Yesterday I was cautioned by the recounting of an event that occurred in our College of Business. It seems that a lecturer was explaining a concept that required either averaging or the area under a curve, and resorted to writing an integral on the board, by way of illustration. This was NOT a demonstration of technique, nor an explanation of how to perform calculations required in the course, rather just background. However, one student–correctly recalling that calculus was not a prerequisite–took umbrage; he wrote a letter of complaint to the Dean! Holy hellfire sh!t! Just last week I spent 10 minutes explaining to my calculus-averse biostatistics students how the standard normal table was constructed (integration does not conquer all). I had no idea I was skating so close to the edge. Probably because I’m an idiot or a lunatic.
I suppose men standing around the barbecue burning meat and drinking beer is just another ritual of the Patriarchy.
Mark Twain was hip to this sort of thinking over a century ago:
In the space of one hundred and seventy-six years the Lower Mississippi has shortened itself two hundred and forty-two miles. That is an average of a trifle over one mile and a third per year. Therefore, any calm person, who is not blind or idiotic, can see that in the Old Oolitic Silurian Period, just a million years ago next November, the Lower Mississippi River was upwards of one million three hundred thousand miles long, and stuck out over the Gulf of Mexico like a fishing-rod. And by the same token any person can see that seven hundred and forty-two years from now the lower Mississippi will be only a mile and three-quarters long. . . . There is something fascinating about science. One gets such wholesale returns of conjecture out of such a trifling investment of fact.
Get your face outta that stupid screen! The latest First World Problem is Death by GPS:
Most death-by-GPS incidents do not involve actual deaths—or even serious injuries. They are accidents or accidental journeys brought about by an uncritical acceptance of turn-by-turn commands: the Japanese tourists in Australia who drove their car into the ocean while attempting to reach North Stradbroke Island from the mainland; the man who drove his BMW down a narrow path in a village in Yorkshire, England, and nearly over a cliff; the woman in Bellevue, Washington, who drove her car into a lake that their GPS said was a road; the Swedish couple who asked GPS to guide them to the Mediterranean island of Capri, but instead arrived at the Italian industrial town of Carpi; the elderly woman in Belgium who tried to use GPS to guide her to her home, 90 miles away, but instead drove hundreds of miles to Zagreb, only realizing her mistake when she noticed the street signs were in Croatian.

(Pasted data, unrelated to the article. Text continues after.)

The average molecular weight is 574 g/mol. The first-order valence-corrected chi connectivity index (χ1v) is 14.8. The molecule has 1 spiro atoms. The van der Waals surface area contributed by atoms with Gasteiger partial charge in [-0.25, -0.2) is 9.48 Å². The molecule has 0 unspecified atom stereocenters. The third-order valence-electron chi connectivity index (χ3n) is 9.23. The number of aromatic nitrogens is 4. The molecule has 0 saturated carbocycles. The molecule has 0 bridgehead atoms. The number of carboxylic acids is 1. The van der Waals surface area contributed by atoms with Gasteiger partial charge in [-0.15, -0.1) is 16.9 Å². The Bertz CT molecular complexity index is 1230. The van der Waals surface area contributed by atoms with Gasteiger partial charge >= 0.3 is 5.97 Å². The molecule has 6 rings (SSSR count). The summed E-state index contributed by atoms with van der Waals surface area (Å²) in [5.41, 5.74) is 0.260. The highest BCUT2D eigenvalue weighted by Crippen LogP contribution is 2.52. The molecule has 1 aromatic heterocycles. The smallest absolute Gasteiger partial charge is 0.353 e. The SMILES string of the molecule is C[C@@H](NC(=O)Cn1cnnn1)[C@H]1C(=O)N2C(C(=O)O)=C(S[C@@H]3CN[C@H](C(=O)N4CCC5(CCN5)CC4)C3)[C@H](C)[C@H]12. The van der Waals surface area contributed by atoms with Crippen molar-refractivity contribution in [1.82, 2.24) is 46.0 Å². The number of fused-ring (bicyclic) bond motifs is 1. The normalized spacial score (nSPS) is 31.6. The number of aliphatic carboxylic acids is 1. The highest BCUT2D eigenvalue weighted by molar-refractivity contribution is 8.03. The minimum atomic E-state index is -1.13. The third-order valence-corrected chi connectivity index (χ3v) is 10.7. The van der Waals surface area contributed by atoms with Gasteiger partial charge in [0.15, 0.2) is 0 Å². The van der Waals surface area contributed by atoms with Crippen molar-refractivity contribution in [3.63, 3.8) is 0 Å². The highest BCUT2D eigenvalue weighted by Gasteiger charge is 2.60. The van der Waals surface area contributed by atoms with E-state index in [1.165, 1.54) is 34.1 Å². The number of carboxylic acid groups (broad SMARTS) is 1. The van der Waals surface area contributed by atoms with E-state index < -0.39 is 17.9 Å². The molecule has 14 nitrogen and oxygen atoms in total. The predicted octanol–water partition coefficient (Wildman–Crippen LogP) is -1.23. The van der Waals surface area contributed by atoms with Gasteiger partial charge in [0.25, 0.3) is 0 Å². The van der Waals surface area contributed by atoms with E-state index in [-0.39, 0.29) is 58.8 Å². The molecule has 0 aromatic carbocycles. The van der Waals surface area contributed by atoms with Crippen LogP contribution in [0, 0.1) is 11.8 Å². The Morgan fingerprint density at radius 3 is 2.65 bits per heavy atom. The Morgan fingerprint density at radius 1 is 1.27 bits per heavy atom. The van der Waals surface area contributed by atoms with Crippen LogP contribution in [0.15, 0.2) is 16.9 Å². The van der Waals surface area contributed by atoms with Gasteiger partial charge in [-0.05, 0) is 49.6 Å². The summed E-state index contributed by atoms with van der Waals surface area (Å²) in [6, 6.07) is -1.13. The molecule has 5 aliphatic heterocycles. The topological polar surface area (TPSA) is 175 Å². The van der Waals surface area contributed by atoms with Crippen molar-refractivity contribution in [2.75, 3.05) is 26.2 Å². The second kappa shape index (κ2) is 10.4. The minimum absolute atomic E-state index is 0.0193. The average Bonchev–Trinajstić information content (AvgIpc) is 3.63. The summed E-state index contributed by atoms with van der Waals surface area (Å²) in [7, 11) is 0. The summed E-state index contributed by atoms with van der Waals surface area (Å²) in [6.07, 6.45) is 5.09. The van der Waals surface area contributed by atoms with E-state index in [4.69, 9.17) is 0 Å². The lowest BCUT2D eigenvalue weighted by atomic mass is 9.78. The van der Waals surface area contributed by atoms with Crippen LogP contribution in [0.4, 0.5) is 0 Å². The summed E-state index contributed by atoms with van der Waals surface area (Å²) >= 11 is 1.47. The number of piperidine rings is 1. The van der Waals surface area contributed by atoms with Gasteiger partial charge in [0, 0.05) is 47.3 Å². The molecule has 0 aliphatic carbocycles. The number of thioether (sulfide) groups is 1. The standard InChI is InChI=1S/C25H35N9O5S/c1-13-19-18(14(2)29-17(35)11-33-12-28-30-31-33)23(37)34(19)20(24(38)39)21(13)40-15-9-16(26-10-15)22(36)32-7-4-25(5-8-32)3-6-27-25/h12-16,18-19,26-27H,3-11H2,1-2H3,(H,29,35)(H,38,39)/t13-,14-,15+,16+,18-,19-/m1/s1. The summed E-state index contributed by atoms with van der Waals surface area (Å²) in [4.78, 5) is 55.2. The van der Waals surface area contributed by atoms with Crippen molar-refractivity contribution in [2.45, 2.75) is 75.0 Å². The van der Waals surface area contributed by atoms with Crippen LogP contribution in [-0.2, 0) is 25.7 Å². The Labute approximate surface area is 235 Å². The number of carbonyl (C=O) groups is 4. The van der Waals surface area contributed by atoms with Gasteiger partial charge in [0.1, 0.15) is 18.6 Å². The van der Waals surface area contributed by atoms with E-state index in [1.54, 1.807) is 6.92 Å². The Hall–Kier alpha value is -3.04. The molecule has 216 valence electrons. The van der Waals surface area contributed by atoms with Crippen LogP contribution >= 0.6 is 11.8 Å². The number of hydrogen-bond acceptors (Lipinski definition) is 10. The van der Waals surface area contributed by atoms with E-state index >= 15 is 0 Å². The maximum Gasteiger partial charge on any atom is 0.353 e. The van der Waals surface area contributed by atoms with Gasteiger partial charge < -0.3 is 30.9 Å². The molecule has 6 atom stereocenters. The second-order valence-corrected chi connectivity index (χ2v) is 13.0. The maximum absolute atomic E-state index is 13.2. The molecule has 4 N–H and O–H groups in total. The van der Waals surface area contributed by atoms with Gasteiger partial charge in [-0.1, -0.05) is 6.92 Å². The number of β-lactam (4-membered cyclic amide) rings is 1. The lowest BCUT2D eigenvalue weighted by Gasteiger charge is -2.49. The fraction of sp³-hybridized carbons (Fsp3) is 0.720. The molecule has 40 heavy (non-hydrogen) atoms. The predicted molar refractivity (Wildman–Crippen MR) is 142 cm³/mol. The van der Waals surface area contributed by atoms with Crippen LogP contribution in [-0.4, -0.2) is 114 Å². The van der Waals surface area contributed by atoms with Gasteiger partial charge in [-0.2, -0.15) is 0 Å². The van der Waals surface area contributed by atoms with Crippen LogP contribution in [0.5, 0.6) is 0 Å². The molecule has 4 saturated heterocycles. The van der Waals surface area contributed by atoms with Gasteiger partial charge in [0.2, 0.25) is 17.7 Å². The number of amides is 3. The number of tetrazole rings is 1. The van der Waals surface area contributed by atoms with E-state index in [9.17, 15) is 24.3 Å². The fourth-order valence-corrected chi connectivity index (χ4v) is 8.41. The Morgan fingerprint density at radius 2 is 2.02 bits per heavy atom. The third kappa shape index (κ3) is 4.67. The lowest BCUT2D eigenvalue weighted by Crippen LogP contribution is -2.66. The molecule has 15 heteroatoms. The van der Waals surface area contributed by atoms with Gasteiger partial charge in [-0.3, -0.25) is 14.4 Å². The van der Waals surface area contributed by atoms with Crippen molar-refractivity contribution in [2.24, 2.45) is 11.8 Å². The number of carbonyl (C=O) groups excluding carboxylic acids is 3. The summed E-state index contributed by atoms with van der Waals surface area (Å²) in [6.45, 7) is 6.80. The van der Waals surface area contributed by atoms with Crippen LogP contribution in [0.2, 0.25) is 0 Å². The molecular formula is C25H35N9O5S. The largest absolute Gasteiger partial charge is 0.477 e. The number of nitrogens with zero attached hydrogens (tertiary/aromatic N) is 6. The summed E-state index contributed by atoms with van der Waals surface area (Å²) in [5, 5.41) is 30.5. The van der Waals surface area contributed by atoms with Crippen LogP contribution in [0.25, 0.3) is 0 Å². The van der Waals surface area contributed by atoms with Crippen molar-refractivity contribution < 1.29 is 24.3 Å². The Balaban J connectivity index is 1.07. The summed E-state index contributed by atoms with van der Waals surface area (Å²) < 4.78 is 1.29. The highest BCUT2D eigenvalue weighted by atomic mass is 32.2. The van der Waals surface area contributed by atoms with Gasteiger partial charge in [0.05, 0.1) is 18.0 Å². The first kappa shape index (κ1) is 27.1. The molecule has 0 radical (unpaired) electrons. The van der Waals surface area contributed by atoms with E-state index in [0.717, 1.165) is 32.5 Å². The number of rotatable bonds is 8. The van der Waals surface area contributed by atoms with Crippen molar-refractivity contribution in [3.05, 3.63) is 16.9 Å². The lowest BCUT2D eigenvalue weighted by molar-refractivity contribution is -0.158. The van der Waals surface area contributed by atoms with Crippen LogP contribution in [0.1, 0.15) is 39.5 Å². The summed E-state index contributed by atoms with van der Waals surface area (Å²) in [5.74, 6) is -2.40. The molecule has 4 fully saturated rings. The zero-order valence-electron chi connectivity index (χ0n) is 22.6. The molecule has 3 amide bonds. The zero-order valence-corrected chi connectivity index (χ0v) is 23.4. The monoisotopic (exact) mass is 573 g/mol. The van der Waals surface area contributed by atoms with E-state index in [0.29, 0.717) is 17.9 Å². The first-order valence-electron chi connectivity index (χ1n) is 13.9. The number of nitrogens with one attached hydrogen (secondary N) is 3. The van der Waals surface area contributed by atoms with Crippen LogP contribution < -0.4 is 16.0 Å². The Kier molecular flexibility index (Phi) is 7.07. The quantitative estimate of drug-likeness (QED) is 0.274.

Apparently “the map is not the territory” isn’t taught in modern schools.
…the evidence-based movement in the health sciences is outrageously exclusionary and dangerously normative with regards to scientific knowledge. As such, we assert that the evidence-based movement in health sciences constitutes a good example of microfascism at play in the contemporary scientific arena.
No wonder my hipster students chafe at models, estimators, and hypothesis tests; they’re all tools of oppression.
This latest outbreak of passive-aggressive politically correct gender warfare is absolutely delicious. “Mr.” and “Ms.,” are out, and who knows what is in. While many of the commenting curmudgeons at Instapundit are suggesting replacement honorifics like “Comrade” or “Tovarich,” I think we should dig further back into revolutionary history and adopt the French Revolution’s “Citizen.” The contradictory associations of Citizen Kane and the guillotine will confuse the educated, and an egalitarian application of the title will allow the lowliest of adjunct faculty to tweak a senior administrator in relative safety.
I think I’ll start with my students immediately, and spread it out from there.